Design Thinking As A Business Strategy

Design Thinking As A Business Strategy
Design is a continuous process, applied not just throughout a project’s lifecycle, but embedded into a company culture.

Executives make decisions every day, but they’re not always making these decisions with a UX and design-focused mindset. However, implementing design-focused thinking is exactly what the best companies are doing to gain a competitive edge. Incorporating UX and design will automatically led to better decisions. If you miss the big picture experience, you can often find yourself struggling to succeed.

Some cautionary tales:

It’s always best to provide real-world examples of the importance of design: the CIO of a large organization embarked on a three-year journey to completely build a new system for customer service representatives. After the system was complete, this CIO noticed his reps were still using spiral bound notebooks while on calls instead of the new system, and they weren’t listening to the script the company was trying to enforce, essentially proving the three-year journey was a bust. Had the CIO understood the needs of his users by observing them and speaking with them, and kept UX and design in mind from the start, this costly mistake could have been avoided.

Another example of the importance of design (or lack thereof) was in late 2011 when Ron Johnson, credited with the successful Apple Store, was hired as CEO of the J.C. Penney. Johnson soon, and publically, left J.C. Penney after 17 months. What went wrong? The design changes Johnson implemented did not speak to J.C. Penney’s core customers. He instituted a ban on discounts and introduced an innovative shopping experience instead of savings. It was a great concept, but for J.C. Penney customers, the thrill of the discount was the experience. Taking that away for a “cooler” design resulted in failure, and the retailer has since struggled to regain its footing.

Good design can save and make you money, but how do you apply design to your strategic thinking? Here are a few key takeaways to prevent the above stories from becoming your own:

Know your users and involve them in the process

Your user base is one of the most important parts – if not the most important part – of the design process. Per the examples above, as a result of not fully knowing their user’s needs, both large organizations took massive financial hits and had to conduct a substantial redesign to create something that worked. In order to make a product or design people want to use, it is critical to speak with those who will be using your product. If you don’t know what their needs are, how can you design a product that works for them?

Simply setting aside the time to think about what it is you are trying to achieve and centering on the customer as the end user of a design is something many companies do not think enough of, and it can cost them. Not all companies can afford to limp along for years because of design mistakes, such as J.C. Penney.

In 2009, Kaiser Permanente came up with the 22 key experiences for a “Total Health Journey:” primary moments of a patient’s care when going through their healthcare system. They implemented design thinking when looking at everything, from conducting traditional stakeholder interviews about care facilities, to studying how people reacted to the color of carpets in their offices. Through this process, they determined key user experiences and found specific, visual ways to improve them, dramatically improving UX. Understand your users, and you’ll reap the benefits.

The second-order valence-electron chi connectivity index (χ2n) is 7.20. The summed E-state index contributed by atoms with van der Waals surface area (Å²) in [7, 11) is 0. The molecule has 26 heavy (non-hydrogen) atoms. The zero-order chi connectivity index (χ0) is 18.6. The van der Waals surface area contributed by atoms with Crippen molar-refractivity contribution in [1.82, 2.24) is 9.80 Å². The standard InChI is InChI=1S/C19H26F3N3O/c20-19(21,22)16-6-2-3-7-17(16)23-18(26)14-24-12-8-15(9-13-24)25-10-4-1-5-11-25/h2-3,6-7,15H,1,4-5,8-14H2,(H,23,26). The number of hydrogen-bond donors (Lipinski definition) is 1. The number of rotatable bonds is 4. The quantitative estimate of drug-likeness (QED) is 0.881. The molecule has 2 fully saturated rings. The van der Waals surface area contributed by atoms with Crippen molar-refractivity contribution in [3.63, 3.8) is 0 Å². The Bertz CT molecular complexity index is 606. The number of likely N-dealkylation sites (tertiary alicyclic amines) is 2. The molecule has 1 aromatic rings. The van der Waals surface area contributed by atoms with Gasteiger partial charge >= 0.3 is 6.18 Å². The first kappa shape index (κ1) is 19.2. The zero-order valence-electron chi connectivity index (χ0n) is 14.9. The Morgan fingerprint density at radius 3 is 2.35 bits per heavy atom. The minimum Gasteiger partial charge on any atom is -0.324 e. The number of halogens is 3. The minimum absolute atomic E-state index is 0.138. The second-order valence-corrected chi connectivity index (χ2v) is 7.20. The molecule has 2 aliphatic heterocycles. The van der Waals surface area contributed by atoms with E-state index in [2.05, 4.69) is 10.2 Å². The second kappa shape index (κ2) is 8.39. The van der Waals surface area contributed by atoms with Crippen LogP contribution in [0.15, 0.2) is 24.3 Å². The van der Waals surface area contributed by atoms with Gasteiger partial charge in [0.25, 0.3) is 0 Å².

Design is continuous

Every designer is familiar with the frustrating question of, “Why can’t you just fix this one thing about the design?” This question is often brought up too late in the process to be of value. The problem here is that design is not a thing to be applied like a performance tune-up. Design is a continuous process, applied not just throughout a project’s lifecycle, but embedded into a company culture.

Design needs to be thought about from an idea’s inception. When creating a new product, you need to ensure the team working on that project has a design/UX expert. That person needs to be part of the core team, not an add-on during the final stages. For many companies this might mean an investment, but what it also means is that during every step of the development process, your team will be able to seek insight from someone that understands how to make the product the best it can be for users. Investing early in design means you are able to reap bigger rewards, rather than rush to fix things.

Don’t fall into the copycat trap

Another aspect mistakenly applied to design is “make our product look like X.” Whether it’s a competitor or just an innovative brand, in most cases the design you like has nothing to do with your own business or goals, it’s just a cool thing you want to emulate. While there is nothing inherently wrong with that because we all find inspiration from many sources, its crucial to ensure that the design you want is right for your business.

Consider what happened to J.C. Penney when they hired Ron Johnson. They wanted a cool design like Apple, but that’s not what their customer base wanted. Before embarking on any design-related projects, your core strengths need to be identified and remain the driver of how you design and execute on your offerings to your customers.

Design is one of the most important aspects of bringing an idea to life. At the end of the day, it’s about your customers and how they enjoy using your product. Be yourself with a good design, and you will have much a happier customer.


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